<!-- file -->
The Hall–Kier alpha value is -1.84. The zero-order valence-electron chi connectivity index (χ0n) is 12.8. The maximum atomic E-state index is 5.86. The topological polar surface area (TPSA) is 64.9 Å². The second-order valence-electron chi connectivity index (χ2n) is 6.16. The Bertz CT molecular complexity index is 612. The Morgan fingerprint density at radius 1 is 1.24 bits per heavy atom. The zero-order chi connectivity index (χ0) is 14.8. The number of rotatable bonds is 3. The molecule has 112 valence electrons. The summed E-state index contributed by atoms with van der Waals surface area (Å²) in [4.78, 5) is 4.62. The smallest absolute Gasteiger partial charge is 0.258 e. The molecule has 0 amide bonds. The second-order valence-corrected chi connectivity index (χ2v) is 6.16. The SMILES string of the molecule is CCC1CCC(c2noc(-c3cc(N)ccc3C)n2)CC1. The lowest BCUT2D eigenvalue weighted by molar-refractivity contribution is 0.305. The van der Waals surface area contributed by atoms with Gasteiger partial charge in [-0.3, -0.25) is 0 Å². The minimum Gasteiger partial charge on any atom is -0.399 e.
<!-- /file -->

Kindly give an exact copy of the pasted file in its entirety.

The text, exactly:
The Hall–Kier alpha value is -1.84. The zero-order valence-electron chi connectivity index (χ0n) is 12.8. The maximum atomic E-state index is 5.86. The topological polar surface area (TPSA) is 64.9 Å². The second-order valence-electron chi connectivity index (χ2n) is 6.16. The Bertz CT molecular complexity index is 612. The Morgan fingerprint density at radius 1 is 1.24 bits per heavy atom. The zero-order chi connectivity index (χ0) is 14.8. The number of rotatable bonds is 3. The molecule has 112 valence electrons. The summed E-state index contributed by atoms with van der Waals surface area (Å²) in [4.78, 5) is 4.62. The smallest absolute Gasteiger partial charge is 0.258 e. The molecule has 0 amide bonds. The second-order valence-corrected chi connectivity index (χ2v) is 6.16. The SMILES string of the molecule is CCC1CCC(c2noc(-c3cc(N)ccc3C)n2)CC1. The lowest BCUT2D eigenvalue weighted by molar-refractivity contribution is 0.305. The van der Waals surface area contributed by atoms with Gasteiger partial charge in [-0.3, -0.25) is 0 Å². The minimum Gasteiger partial charge on any atom is -0.399 e.